Coincidence? I think not!


Hayyei Sarah
For the week of November 15, 2014 / 22 Heshvan 5775
Torah: Bereshit/Genesis 23:1 - 25:18
Haftarah: 1 Melachim/1 Kings 1:1-31

Divine Appointments

Before he had finished speaking, behold, Rebekah, who was born to Bethuel the son of Milcah, the wife of Nahor, Abraham's brother, came out with her water jar on her shoulder. (Bereshit/Genesis 24:15)

Divine appointments

Some time ago my wife and I were out on one of our weekly dates. Before leaving the house, I was pondering taking a drive around a particularly nice part of town that my wife hadn't yet seen as we were still relative newcomers to the city. I myself had recently been there to visit a diplomat that I knew (that happens when you live in a country's capital), and thought that my wife would enjoy the area, with its lush shrubbery and grand homes. We started the evening by going for a walk at one of her favorite spots. By the time we were done, I was having second thoughts about my plan. It was getting late; I was tired; we already had enjoyed a nice evening; I wondered whether my wife would actually enjoy visiting that neighborhood. Should we, shouldn't we, I deliberated. "Oh why not!" I thought. And off we went.

As we drove up and down what was still to me an unfamiliar part of town, it was indeed impressive. I was wanting to show my wife the diplomat's house, but I could not recall the exact name of the street or house number. We continued to drive. As we did, one block looked a bit familiar, and down the street I saw a man inspecting a large shrub. It was a strange site. Why would a gardener be working Saturday night? As we approached, it was my friend! After we greeted each other, he invited us in, resulting in a lovely visit. More than that; he really needed to talk - and there we were. And to think we almost didn't go!

Some may call this sort of thing a coincidence, which Merriam-Webster defines as "a situation in which events happen at the same time in a way that is not planned or expected." That's a pretty accurate description of what happened. We didn't head out that evening with any intention of meeting my friend. Nor did he step outside briefly in an attempt to flag me down. We just ended up being in the same place at the same time. Of course our being in his part of town, not to mention driving by his house, increased the likelihood of bumping into one another. But we almost didn't go. I couldn't remember exactly where he lived, and he mentioned that he had never gone out to look at his bushes like that before. The timing of it all is pretty amazing, and the resultant blessing of the evening to all involved makes it more so.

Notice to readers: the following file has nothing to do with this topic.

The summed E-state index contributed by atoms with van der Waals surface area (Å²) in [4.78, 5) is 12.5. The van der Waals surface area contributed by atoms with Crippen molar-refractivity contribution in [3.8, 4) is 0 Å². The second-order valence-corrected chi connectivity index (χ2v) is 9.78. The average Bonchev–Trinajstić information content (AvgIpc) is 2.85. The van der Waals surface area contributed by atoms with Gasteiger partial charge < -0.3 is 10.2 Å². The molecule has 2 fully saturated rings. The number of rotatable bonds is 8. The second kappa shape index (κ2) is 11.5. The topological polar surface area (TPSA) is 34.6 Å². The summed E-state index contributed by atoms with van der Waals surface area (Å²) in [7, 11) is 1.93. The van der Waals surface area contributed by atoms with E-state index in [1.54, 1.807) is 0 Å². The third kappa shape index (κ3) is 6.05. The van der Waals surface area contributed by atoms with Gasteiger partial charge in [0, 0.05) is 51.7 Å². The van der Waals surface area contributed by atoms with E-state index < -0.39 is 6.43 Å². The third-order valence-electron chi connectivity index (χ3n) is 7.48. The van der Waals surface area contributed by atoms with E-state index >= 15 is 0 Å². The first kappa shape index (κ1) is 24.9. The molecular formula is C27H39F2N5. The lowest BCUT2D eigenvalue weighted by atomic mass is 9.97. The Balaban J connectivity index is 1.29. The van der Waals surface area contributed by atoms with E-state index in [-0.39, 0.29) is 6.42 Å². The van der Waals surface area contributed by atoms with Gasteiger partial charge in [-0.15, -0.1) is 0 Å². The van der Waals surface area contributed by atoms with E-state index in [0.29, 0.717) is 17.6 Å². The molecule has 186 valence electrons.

That none of us planned or expected any of this is undisputed. But might have there been Someone else involved? I can't prove it, of course; but I think God had his hand in this. Ever since I first came to know Yeshua over 38 years ago, these kinds of "coincidences" have been a somewhat regular occurrence - not every day, but enough that I have come to expect them.

While from our perspective, these are coincidences, if God is involved in the way I think he is, I prefer to call them "divine appointments." I reserve this terminology for the more meaningful encounters such as the one I have described. I wouldn't necessarily ascribe the same sort of heavenly intentions upon surprise brief meetings of acquaintances in unexpected locations that we all experience from time to time. It's only when I have a sense that circumstances have blended in an extraordinary way to bring about a most unusual, but meaningful outcome.

This is exactly what happened to Rebekah in this week's parsha (Torah portion). She was going about her regular daily routine, fetching water. She had no idea what was in store on that particular day. She didn't know that a stranger had just arrived at the local well; nor was she aware of the prayer he was finishing up as she was arriving at the scene. She didn't know that her kind actions in response to the stranger's request would set her life on an unexpected course that would not only dramatically affect her, but the entire world through her becoming a Matriarch of the people of Israel.

One of the things that astounds me about divine appointments is the place of human participation within what appears to be divinely orchestrated circumstances. Could Rebekah have said, "No"? She was certainly given the choice whether to go with Abraham's servant and marry Isaac or not. Could my wife and I have decided not to go to the part of town where my friend lived? There is no way to determine the hypothetical past, of course. But in the moment of decision, if it is truly God who is orchestrating these unusual events, does it matter what we do? The answer is clearly yes. It doesn't take a philosopher to figure out that if we didn't go where we went we wouldn't have gone there. Same with Rebekah. But we did and she did. The rest is history; of course it is, because that's what happened.

But how does each person's decisions and actions bring about the unusual, dramatic and meaningful circumstances we're talking about? They don't. We are oblivious to what is transpiring until it happens. Enter God. Somehow God takes the actions of humans and orchestrates amazingly beautiful results. I have no idea how he does it. And, frankly, I don't care. I am just so glad that I get to be part of it.

Unless otherwise noted, scripture quotations are from The Holy Bible, English Standard Version®, copyright © 2001 by Crossway Bibles, a publishing ministry of Good News Publishers. Used by permission. All rights reserved.

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